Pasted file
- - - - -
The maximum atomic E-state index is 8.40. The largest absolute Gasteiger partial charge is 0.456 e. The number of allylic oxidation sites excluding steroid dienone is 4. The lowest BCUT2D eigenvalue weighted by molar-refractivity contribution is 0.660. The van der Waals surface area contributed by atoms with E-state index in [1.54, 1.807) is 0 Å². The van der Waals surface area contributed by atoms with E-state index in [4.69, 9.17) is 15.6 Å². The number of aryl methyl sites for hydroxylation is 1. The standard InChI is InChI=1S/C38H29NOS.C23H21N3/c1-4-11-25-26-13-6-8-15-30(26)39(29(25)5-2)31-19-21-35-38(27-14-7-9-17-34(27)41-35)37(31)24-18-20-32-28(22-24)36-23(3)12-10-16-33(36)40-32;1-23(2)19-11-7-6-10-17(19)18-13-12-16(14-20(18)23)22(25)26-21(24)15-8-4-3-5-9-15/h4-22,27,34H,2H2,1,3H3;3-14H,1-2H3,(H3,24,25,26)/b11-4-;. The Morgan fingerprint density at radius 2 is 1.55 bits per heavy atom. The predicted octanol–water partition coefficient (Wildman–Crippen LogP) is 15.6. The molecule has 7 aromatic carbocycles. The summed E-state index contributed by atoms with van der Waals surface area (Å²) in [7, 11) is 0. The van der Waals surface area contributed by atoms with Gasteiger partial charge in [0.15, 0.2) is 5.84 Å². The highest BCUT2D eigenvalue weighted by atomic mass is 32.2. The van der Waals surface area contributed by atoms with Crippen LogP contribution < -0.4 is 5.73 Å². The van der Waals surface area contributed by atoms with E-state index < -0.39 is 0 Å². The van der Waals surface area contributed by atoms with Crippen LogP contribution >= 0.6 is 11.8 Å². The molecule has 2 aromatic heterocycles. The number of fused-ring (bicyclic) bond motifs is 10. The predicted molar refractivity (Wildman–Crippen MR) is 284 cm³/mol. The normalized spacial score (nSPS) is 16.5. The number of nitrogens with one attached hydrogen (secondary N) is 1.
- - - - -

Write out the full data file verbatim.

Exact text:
The maximum atomic E-state index is 8.40. The largest absolute Gasteiger partial charge is 0.456 e. The number of allylic oxidation sites excluding steroid dienone is 4. The lowest BCUT2D eigenvalue weighted by molar-refractivity contribution is 0.660. The van der Waals surface area contributed by atoms with E-state index in [1.54, 1.807) is 0 Å². The van der Waals surface area contributed by atoms with E-state index in [4.69, 9.17) is 15.6 Å². The number of aryl methyl sites for hydroxylation is 1. The standard InChI is InChI=1S/C38H29NOS.C23H21N3/c1-4-11-25-26-13-6-8-15-30(26)39(29(25)5-2)31-19-21-35-38(27-14-7-9-17-34(27)41-35)37(31)24-18-20-32-28(22-24)36-23(3)12-10-16-33(36)40-32;1-23(2)19-11-7-6-10-17(19)18-13-12-16(14-20(18)23)22(25)26-21(24)15-8-4-3-5-9-15/h4-22,27,34H,2H2,1,3H3;3-14H,1-2H3,(H3,24,25,26)/b11-4-;. The Morgan fingerprint density at radius 2 is 1.55 bits per heavy atom. The predicted octanol–water partition coefficient (Wildman–Crippen LogP) is 15.6. The molecule has 7 aromatic carbocycles. The summed E-state index contributed by atoms with van der Waals surface area (Å²) in [7, 11) is 0. The van der Waals surface area contributed by atoms with Gasteiger partial charge in [0.15, 0.2) is 5.84 Å². The highest BCUT2D eigenvalue weighted by atomic mass is 32.2. The van der Waals surface area contributed by atoms with Crippen LogP contribution < -0.4 is 5.73 Å². The van der Waals surface area contributed by atoms with E-state index < -0.39 is 0 Å². The van der Waals surface area contributed by atoms with Crippen LogP contribution >= 0.6 is 11.8 Å². The molecule has 2 aromatic heterocycles. The number of fused-ring (bicyclic) bond motifs is 10. The predicted molar refractivity (Wildman–Crippen MR) is 284 cm³/mol. The normalized spacial score (nSPS) is 16.5. The number of nitrogens with one attached hydrogen (secondary N) is 1.